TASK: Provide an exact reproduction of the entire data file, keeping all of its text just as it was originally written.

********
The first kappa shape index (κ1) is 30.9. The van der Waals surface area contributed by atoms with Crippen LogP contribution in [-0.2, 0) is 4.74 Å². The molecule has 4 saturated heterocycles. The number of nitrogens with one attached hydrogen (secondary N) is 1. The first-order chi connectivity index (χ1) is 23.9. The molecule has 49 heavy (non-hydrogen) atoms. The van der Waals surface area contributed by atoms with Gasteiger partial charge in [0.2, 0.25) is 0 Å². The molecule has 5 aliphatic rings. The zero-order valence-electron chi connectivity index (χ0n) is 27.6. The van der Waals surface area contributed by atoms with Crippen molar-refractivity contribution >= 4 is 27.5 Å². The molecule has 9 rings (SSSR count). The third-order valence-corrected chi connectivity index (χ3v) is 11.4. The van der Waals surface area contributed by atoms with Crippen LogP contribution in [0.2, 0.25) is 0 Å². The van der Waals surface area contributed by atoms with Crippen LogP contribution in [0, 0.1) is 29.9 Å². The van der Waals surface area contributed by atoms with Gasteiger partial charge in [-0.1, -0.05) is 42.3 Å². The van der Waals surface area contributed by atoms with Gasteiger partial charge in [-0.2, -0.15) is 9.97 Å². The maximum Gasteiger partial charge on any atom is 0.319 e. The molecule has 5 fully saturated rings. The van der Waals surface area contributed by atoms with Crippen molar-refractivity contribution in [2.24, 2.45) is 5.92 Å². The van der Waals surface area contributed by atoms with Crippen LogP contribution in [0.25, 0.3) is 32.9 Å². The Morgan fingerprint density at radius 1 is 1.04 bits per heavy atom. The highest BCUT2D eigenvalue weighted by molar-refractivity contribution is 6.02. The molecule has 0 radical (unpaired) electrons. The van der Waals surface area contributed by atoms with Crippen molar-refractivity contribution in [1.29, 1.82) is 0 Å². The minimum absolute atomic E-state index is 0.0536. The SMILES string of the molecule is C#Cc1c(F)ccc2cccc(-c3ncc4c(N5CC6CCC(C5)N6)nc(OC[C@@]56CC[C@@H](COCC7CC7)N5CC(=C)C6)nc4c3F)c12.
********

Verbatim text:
The first kappa shape index (κ1) is 30.9. The van der Waals surface area contributed by atoms with Crippen LogP contribution in [-0.2, 0) is 4.74 Å². The molecule has 4 saturated heterocycles. The number of nitrogens with one attached hydrogen (secondary N) is 1. The first-order chi connectivity index (χ1) is 23.9. The molecule has 49 heavy (non-hydrogen) atoms. The van der Waals surface area contributed by atoms with Gasteiger partial charge in [0.2, 0.25) is 0 Å². The molecule has 5 aliphatic rings. The zero-order valence-electron chi connectivity index (χ0n) is 27.6. The van der Waals surface area contributed by atoms with Crippen molar-refractivity contribution >= 4 is 27.5 Å². The molecule has 9 rings (SSSR count). The third-order valence-corrected chi connectivity index (χ3v) is 11.4. The van der Waals surface area contributed by atoms with Crippen LogP contribution in [0.2, 0.25) is 0 Å². The van der Waals surface area contributed by atoms with Crippen LogP contribution in [0, 0.1) is 29.9 Å². The van der Waals surface area contributed by atoms with Gasteiger partial charge in [-0.1, -0.05) is 42.3 Å². The van der Waals surface area contributed by atoms with Gasteiger partial charge in [-0.2, -0.15) is 9.97 Å². The maximum Gasteiger partial charge on any atom is 0.319 e. The molecule has 5 fully saturated rings. The van der Waals surface area contributed by atoms with Crippen molar-refractivity contribution in [2.24, 2.45) is 5.92 Å². The van der Waals surface area contributed by atoms with Crippen LogP contribution in [0.25, 0.3) is 32.9 Å². The Morgan fingerprint density at radius 1 is 1.04 bits per heavy atom. The highest BCUT2D eigenvalue weighted by molar-refractivity contribution is 6.02. The molecule has 0 radical (unpaired) electrons. The van der Waals surface area contributed by atoms with Crippen molar-refractivity contribution in [1.29, 1.82) is 0 Å². The minimum absolute atomic E-state index is 0.0536. The SMILES string of the molecule is C#Cc1c(F)ccc2cccc(-c3ncc4c(N5CC6CCC(C5)N6)nc(OC[C@@]56CC[C@@H](COCC7CC7)N5CC(=C)C6)nc4c3F)c12.